The Evening Standard hit the streets for the first time on May 21 1827. Since then it has seen off a succession of rivals and been through several owners. Its 32 editors have included such illustrious figures as Michael Foot, Charles Wintour and Simon Jenkins.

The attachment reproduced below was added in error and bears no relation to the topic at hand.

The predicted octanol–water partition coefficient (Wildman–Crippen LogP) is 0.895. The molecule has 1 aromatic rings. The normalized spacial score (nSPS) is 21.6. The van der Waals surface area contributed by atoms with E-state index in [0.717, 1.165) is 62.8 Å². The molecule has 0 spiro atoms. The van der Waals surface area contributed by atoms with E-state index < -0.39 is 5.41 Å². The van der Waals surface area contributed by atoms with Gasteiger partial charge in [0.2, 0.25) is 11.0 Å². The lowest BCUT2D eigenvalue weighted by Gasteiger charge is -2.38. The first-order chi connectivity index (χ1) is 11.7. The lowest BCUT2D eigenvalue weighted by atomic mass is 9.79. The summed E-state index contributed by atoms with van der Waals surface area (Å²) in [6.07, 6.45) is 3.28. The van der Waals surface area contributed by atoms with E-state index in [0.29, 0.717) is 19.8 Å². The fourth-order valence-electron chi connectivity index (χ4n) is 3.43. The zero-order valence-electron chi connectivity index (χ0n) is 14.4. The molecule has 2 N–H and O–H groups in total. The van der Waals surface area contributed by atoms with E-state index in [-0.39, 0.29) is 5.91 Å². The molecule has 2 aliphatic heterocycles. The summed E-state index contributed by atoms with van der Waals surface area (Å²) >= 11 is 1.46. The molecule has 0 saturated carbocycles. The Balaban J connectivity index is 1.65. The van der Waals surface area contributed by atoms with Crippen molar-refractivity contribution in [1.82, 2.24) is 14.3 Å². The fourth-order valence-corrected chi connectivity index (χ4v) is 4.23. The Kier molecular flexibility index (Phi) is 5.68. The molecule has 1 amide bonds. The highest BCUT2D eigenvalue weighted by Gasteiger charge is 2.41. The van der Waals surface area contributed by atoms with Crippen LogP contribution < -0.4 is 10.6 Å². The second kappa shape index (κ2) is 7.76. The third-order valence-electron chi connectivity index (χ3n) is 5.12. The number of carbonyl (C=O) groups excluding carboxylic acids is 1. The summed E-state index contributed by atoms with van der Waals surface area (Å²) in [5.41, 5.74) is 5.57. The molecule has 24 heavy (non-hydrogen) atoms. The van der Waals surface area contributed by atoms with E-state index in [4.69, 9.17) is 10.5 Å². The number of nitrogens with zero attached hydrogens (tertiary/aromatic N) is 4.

Originally called simply the Standard, it was first set up to compete with The Times – which saw it as a nasty upstart. It wasn’t until 1859 that an evening edition of the paper hit the streets and it changed its name to the Evening Standard. In its heyday it published three editions a day, barring weekends and bank holidays, with the front and first few inside pages changing for each edition. The page changes were signposted by stars in the bottom left-hand corner of each page – two for the second edition, three for the third.